on a shoestring If you do something on a shoestring, you do it with very little money. When I was a student I lived on a shoestring.
an ace (or a card) up one’s sleeve If you have an ace up your sleeve, you have something in reserve with which you can gain an advantage. Our new product is an ace up our sleeve.
laugh up your sleeve If you laugh up your sleeve, you are secretly amused at another person’s problems or difficulties. Tom felt that his demonstration was confusing and that his colleague was laughing up his sleeve.
roll up your sleeves When you roll up your sleeves, you get ready for hard work. The house was in a mess after the party so we had to roll up our sleeves and start cleaning.
knock your socks off If something amazes you, or impresses you greatly, it knocks your socks off. The magnitude of the project will knock the socks off everyone in the office.
swishing (party) Swishing is the name given to a recent fashion phenomenon – a party organised to swap second hand clothes. Everyone takes along clothes they no longer wear and people can then choose the ones they want. 0
(a) black tie event This expression refers to a formal event at which men are required to wear a dinner jacket, or tuxedo, and a black bow tie. I need to know if it’s going to be a casual get-together or a black tie event
wear the trousers (or pants) The partner in a couple who wears the trousers is the one who makes all the important decisions. The salesman hesitated before the couple. It was difficult to see who wore the trousers.
  1. What are idioms? Idioms are expressions or phrases that hold a figurative meaning beyond their literal interpretation. They add color and depth to language.

  2. Why are idioms important in English? Idioms help convey complex ideas succinctly and vividly, enhancing communication and offering cultural insights.

  3. Can you provide some examples of idioms? Certainly! Examples include “raining cats and dogs” (heavy rain), “kick the bucket” (pass away), and “bite the bullet” (face a difficult situation).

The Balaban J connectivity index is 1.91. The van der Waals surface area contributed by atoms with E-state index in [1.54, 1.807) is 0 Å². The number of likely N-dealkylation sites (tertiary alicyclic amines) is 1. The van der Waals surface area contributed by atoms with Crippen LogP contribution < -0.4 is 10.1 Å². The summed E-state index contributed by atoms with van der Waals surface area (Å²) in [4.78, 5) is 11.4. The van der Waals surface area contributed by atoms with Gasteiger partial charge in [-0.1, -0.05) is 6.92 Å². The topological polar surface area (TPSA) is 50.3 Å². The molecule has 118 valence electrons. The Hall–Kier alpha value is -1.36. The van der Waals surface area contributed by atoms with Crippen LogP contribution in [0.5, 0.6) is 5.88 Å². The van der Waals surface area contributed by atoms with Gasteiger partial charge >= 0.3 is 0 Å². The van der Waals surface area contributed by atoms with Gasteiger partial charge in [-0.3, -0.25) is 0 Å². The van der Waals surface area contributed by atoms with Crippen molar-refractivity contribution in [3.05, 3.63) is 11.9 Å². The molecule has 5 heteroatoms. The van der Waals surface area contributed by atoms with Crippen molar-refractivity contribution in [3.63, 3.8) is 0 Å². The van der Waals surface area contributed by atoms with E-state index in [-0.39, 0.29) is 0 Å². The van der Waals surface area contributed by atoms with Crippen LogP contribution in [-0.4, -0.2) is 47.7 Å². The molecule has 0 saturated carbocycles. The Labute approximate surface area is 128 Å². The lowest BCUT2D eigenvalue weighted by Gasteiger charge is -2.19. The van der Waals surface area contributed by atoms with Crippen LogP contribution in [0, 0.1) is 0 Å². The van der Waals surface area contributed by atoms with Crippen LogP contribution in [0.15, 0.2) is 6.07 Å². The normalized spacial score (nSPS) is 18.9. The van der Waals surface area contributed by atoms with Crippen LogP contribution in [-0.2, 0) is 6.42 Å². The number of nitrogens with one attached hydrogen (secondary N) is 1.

4. How do I understand the meaning of idioms? Understanding idioms often requires context and cultural familiarity. Exploring their origins and usage in sentences helps grasp their meanings.

  5. Are all idioms universal or do they vary by region? Idioms can vary across regions and cultures. While some idioms are universal, many are culturally specific.

  6. Are there common idioms used in everyday conversation? Yes, several idioms, like “break a leg” (good luck) or “piece of cake” (easy task), are frequently used in daily conversations.

  7. Do idioms have fixed meanings? Generally, yes. However, some idioms might have slight variations in meaning or usage based on context or region.

  8. How can I incorporate idioms into my writing or speech? Using idioms contextually and accurately can add richness to your language. Start by understanding their meanings and then applying them naturally.

  9. Are idioms only found in English? No, idioms exist in many languages. Each language has its own set of colorful expressions and phrases.

  10. Where can I learn more idioms and their meanings? Online resources, books on idioms, and even language learning platforms offer extensive lists of idioms with explanations of their meanings and origins.

Leave a Reply

Your email address will not be published. Required fields are marked *